Sunday, May 6, 2007


My first marathon.... WOW. It was easier than I thought in some places while extremely hard in others, it was miserable, it was fun, it was a painful, it was pleasure, it was terrible and it was awesome, it was disappointing yet rewarding.

3 goals: (1) Finish (2) 4:00 (3) BQ 3:50

Mark, Lance and I got on the road from our hotel just a few minutes later than we'd wanted but still plenty of time to park and walk in. We were having a hard time finding a parking spot, so Mark and I got out while Lance looked for a parking spot. Lance knew I'd start bouncing off the walls soon if we weren't parked. LOL. I never saw Lance again until after the race. Mark needed to use the port-o again so we said our goodbyes and good lucks. I had about 20 minutes to warm up and get into the coral.

Like srlopez said from CoolRuning, the coral area was very tight! I saw PacerChris, also a Coolrunner, lined up with the 3:10 pacing balloons and I yelled and yelled from the other side of the railing, but the roar of the crowd and the music was too loud for him to hear me. Did a little warm up run and took care of last minute bathroom issues before squeezing into the 3:50/4:00 area.

BOOM! There goes the cannon and we're off. As in all races there was a surge forward then an immediate wall of people then another surge forward over the timing mats. I was feeling a very giddy at this point.

Things I carried with me: A small Ipod clipped to my sport bra with earbuds tucked under one strap for the later miles when the crowd thins out and for further distraction/motivation. 4 packs of GU to be taken at 5, 10, 15 and 20. A tube with a twist off top which held several electrolyte capsules to be taken every 4 miles thus eliminating the need to take Gatorade which I tend to spill all over myself anyway. I also carried a mini size 8 oz water bottle which I drank from for the first 4 miles so I could avoid the congestion at the early water stations. These things all proved to work quite well.

The first mile was a little slow (8:36), but aren't they all. Second mile a tad faster at (8:23). Next two miles before the hills were 8:12 and 8:09. Aw heck, here's my pace per mile according to my Garmin... sorry to bore you with my pace information: 5- 8:38 • 6- 8:52 • 7- 8:53 • 8- 8:38 • 9- 8:53 • 10- 8:3911- 8:36 • 12- 8:45 • 13- 8:45 • 14- 8:54 • 15- 8:45 16- 8:45 • 17- 8:58 • 18- 9:01 • 19- 9:18 • 20- 9:2321- 9:40 • 22- 9:45 • 23- 9:45 • 24- 10:30 • 25- 10:4526- 11:33 • .2- 8:39

When I saw the bridge at the top of Eden Park, I could hardly believe I'd made it up so easily. "Wow, all down hill from here I thought". I later learned that it was not exactly all down hill.
When the HMers split off I was giddy and scared; like I just missed my exit from the ski lift and was heading to the "experts only" hill. I felt really good though and felt ready to embark upon this new adventure.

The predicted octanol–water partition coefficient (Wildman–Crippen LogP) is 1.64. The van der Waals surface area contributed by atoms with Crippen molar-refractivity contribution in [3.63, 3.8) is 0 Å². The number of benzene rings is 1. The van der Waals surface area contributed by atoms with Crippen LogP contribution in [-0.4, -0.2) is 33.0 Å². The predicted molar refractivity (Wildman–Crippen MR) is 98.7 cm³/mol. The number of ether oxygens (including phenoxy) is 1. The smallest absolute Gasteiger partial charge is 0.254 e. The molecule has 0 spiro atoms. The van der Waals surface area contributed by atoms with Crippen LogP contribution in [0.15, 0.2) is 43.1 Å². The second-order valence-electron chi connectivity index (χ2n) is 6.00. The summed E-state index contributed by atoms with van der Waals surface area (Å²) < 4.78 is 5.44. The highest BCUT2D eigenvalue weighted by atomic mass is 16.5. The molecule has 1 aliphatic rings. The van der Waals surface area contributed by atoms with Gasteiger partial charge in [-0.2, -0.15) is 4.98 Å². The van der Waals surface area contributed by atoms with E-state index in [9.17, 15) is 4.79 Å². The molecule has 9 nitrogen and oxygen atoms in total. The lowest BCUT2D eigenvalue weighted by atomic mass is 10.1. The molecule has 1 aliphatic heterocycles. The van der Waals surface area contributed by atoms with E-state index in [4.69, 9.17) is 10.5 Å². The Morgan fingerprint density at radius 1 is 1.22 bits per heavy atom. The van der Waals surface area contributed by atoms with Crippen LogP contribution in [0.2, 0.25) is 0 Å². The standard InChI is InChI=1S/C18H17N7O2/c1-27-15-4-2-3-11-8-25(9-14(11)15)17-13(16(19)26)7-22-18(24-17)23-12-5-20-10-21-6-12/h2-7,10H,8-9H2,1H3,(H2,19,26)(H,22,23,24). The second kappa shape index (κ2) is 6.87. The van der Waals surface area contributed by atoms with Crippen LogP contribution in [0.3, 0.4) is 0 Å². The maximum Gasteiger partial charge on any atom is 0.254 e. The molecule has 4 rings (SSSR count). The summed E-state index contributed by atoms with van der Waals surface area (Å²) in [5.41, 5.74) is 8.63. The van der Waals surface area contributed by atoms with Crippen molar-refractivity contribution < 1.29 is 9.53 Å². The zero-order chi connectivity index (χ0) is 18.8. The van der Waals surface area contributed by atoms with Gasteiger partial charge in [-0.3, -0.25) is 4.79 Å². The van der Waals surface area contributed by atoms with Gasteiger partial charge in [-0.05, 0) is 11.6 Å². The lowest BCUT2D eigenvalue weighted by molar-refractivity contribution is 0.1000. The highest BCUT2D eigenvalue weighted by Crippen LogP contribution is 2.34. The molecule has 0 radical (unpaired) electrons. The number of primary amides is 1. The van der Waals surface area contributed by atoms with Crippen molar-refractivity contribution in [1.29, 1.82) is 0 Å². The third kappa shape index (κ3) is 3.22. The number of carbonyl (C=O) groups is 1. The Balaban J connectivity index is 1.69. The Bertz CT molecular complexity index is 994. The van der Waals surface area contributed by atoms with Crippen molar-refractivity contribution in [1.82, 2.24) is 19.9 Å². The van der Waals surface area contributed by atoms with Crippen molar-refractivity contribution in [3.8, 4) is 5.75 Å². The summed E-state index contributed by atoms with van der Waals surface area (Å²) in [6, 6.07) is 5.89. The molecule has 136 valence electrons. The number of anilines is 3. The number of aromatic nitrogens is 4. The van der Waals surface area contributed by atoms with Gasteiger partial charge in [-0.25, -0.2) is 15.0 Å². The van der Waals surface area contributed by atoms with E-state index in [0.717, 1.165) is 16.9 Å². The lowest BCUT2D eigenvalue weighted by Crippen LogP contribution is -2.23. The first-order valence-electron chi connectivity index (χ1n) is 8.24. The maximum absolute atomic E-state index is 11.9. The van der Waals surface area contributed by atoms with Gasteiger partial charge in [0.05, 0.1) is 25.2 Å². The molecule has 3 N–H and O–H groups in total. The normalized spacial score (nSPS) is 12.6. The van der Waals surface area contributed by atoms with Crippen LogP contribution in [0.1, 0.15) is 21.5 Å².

Mile 9 something. OUCH! OMG, what the heck was that in my right hamstring?!?!?! NOOOOOOO. I hobbled a bit to the side and quickly inspected and tested my right leg for signs of real danger. I had some problems with this area in training, but nothing like this. And why now... at N I N E and not like 20something? Thoughts of not finishing this thing started swirling in my head. I must have had a look of horror on my face because a fellow runner asked if I was ok. I didn't know. The next two miles were test miles and I had a bit of a limp from whatever it was that just happened. I tried to take the downhills that came after reaching the peak of Eden Park as cautiously as possible. It was at this point that I let my 3rd goal, which was a stretch anyway, to BQ slip from my head and concentrated more on goal #1 which was to finish while possibly still obtaining goal #2 which was to finish in under 4. Talk about a mood swing mile!!!!

By mile 12 my hamstring didn't bother me anymore or maybe I was able to block it out. The crowds yelling out my name, which was written extremely large down the sides of both legs, was a great motivator and distraction.

Somewhere along the way I met srlopez in his pink "Breast Cancer sucks" shirt. Rundadrun picked me out of the pack... most likely due to the huge lettering down my legs. It was really neat to meet you guys even if it was only for a few brief strides in the middle of a race!

Anyway. Mile 14 introduced another hill with a quick steep right hand turn at the top; over all it wasn't too steep, but I was a little suprised by it's length. My pace slowed a bit more at this point, but held stead for the next few miles until 17 where I encountered that nasty little steep dip. It couldn't have been more than 50 yards down then 75 back up. But it was S T E E P. I never recovered from it and my pace fell off to a steady 9:45 by mile 23. That's ok though. I can still make 4:00! Cool. - - - or maybe not.